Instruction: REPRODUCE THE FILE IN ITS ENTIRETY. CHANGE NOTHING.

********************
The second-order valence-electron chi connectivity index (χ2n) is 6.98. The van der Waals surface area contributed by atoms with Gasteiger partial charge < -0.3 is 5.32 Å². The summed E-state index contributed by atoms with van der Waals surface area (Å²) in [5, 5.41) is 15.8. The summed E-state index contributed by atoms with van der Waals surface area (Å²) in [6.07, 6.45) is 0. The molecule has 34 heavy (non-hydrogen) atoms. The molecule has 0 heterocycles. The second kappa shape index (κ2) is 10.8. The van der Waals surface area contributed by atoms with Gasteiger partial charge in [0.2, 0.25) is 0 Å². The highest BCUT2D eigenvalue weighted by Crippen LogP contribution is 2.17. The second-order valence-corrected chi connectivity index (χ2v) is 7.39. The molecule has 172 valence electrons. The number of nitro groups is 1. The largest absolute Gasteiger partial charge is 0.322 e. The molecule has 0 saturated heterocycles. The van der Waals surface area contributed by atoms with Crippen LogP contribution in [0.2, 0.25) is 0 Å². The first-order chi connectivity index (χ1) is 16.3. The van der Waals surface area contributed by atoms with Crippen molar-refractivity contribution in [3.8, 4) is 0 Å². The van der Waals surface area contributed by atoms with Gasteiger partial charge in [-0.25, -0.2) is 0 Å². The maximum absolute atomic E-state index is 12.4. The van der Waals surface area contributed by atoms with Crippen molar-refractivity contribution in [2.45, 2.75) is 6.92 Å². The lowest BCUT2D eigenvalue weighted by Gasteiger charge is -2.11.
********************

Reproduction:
The second-order valence-electron chi connectivity index (χ2n) is 6.98. The van der Waals surface area contributed by atoms with Gasteiger partial charge < -0.3 is 5.32 Å². The summed E-state index contributed by atoms with van der Waals surface area (Å²) in [5, 5.41) is 15.8. The summed E-state index contributed by atoms with van der Waals surface area (Å²) in [6.07, 6.45) is 0. The molecule has 34 heavy (non-hydrogen) atoms. The molecule has 0 heterocycles. The second kappa shape index (κ2) is 10.8. The van der Waals surface area contributed by atoms with Gasteiger partial charge in [0.2, 0.25) is 0 Å². The highest BCUT2D eigenvalue weighted by Crippen LogP contribution is 2.17. The second-order valence-corrected chi connectivity index (χ2v) is 7.39. The molecule has 172 valence electrons. The number of nitro groups is 1. The largest absolute Gasteiger partial charge is 0.322 e. The molecule has 0 saturated heterocycles. The van der Waals surface area contributed by atoms with Crippen LogP contribution in [0.2, 0.25) is 0 Å². The first-order chi connectivity index (χ1) is 16.3. The van der Waals surface area contributed by atoms with Crippen molar-refractivity contribution in [3.8, 4) is 0 Å². The van der Waals surface area contributed by atoms with Gasteiger partial charge in [-0.25, -0.2) is 0 Å². The maximum absolute atomic E-state index is 12.4. The van der Waals surface area contributed by atoms with Crippen molar-refractivity contribution in [2.45, 2.75) is 6.92 Å². The lowest BCUT2D eigenvalue weighted by Gasteiger charge is -2.11.